# Behavior of Solve with $Assumptions changed in 12.2 Something changed with Solve between versions 12.1 and 12.2. 12.1: Solve[n == n E^(r (1 - n)), n] (* Solve::ifun -- Inverse functions are being used by Solve, so some solutions may not be found; use Reduce for complete solution information. *) (* {{n -> 0}, {n -> 1}} *)$Assumptions = {n >= 0};
Solve[n == n E^(r (1 - n)), n]
(* Solve::ifun -- Inverse functions are being used by Solve, so some solutions may not be found; use Reduce for complete solution information. *)
(* {{n -> 0}, {n -> 1}} *)


12.2:

Solve[n == n E^(r (1 - n)), n]
(* Solve::ifun -- Inverse functions are being used by Solve, so some solutions may not be found; use Reduce for complete solution information. *)
(* {{n -> 0}, {n -> 1}} *)

$Assumptions = {n >= 0}; Solve[n == n E^(r (1 - n)), n]  Is this an improvement or a bug? It seems hard for the condition ConditionalExpression[1, Re[r] == 0 || Re[r] > 0 || Re[r] < 0] not to hold, but maybe I'm overlooking something. Two work-arounds: $Assumptions = {n >= 0, r \[Element] Reals};
Solve[n == n E^(r (1 - n)), n]

Solve[n == n E^(r (1 - n)), n, Reals]


both give {{n -> 0}, {n -> 1}} (no Solve::ifun either).

Another example, not fixable by including Reals:

$Assumptions = {n1 >= 0, n2 >= 0}; Solve[0 == n1 (1 - n1 - 0.5 n2), n1]  To be precise, my version is $Version
(* 12.2.0 for Mac OS X x86 (64-bit) (December 12, 2020) *)


Update: So, I think I'll just use Assumptions->{} to avoid these conditionals for now (while keeping $Assumptions set for use in Simplify). • Here’s a link to the recent updates page: "Solve (updated) — now takes Assumptions options". So there must be many chances under the hood. Commented Dec 26, 2020 at 14:29 • @Roman Good lead, thanks! I seem to remember this from a livestream. This feature may not be ready for primetime? Commented Dec 26, 2020 at 14:54 • On my Mac, I get the same results as what you show for v12.1, with either v12.1.1 or v12.2 Commented Dec 26, 2020 at 15:04 • @BobHanlon Strange! I added by$Version info. Commented Dec 26, 2020 at 15:34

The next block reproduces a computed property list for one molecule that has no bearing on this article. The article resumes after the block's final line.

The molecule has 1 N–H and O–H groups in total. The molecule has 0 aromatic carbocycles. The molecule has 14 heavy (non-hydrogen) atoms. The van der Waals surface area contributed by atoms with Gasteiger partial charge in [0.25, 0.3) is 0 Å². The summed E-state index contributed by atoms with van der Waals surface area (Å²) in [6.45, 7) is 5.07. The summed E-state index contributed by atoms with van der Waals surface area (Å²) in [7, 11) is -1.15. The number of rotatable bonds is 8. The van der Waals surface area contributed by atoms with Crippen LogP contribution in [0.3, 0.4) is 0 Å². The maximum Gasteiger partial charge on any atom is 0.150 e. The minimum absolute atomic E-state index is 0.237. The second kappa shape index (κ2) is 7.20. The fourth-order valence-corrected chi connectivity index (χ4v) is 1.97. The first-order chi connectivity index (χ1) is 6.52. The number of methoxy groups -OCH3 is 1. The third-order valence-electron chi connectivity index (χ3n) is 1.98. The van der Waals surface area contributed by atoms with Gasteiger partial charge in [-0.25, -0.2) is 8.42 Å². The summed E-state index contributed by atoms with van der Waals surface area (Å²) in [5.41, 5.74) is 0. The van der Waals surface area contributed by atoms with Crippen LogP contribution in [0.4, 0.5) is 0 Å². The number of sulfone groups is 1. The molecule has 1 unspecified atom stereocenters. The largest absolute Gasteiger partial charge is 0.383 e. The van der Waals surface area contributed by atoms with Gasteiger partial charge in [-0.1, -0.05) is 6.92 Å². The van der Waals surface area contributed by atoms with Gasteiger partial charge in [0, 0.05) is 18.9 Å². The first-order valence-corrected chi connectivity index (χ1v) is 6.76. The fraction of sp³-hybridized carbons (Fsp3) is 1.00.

• I am using v12.2 on a MacBookPro with macOS 11.1 Commented Dec 26, 2020 at 15:39

I think this is (seen by WRI as) an improvement, and the change is marked in the docs for Solve (noted in the comments). In the docs, it is also indicated how Assumptions are used:
Solve[n == n E^(r (1 - n)) && n >= 0, {n}]

gives a set of three solutions equivalent to the V12.2 result in the OP with $Assumptions = {n >= 0}. In V12.0, the second solution of the three is simply {n -> 1}, but Simplify@Solve[...] makes the results in all three versions identical. In short, the new use of $Assumptions/Assumptions does not seem to represent any major change in how solutions are computed. I suppose what is more worrying is that code that uses $Assumptions and Solve and further assumes Solve does not use $Assumptions might break. Might have to write Block[{$Assumptions = True}, Solve[...]] around all my instances of Solve now. • Better to cut that extra sugar from the diet, especially when the results are a questionable improvement over the old version -- having to add an extra Simplify just to get back to where we were before in my first example or missing the solution n1==0 when n2==2 in my second example. Commented Dec 28, 2020 at 1:40 FWIW, the fact that Solve did not accept Assumptions was a common complaint. To paraphrase a famous U.S. president, you can't please all of the people all of the time... Over time, we have added Assumptions as a option to more and more functions. E.g, DSolve didn't used to have it, but now it does (for several versions). One of the risks of using $Assumptions instead of passing it in manually is precisely that some function may unexpectedly change in behavior. That is one reason I prefer to passing assumptions to each call except in certain very targeted contexts. YMMV.
• Makes sense. I suppose my real issue is that adding assumptions leads to what I'd consider worse answers (I don't want to see things like ConditionalExpression[1, Re[r] == 0 || Re[r] > 0 || Re[r] < 0]). Turns out that was always there, I just never encountered it until \$Assumptions became used automatically. Commented Jan 20, 2021 at 14:37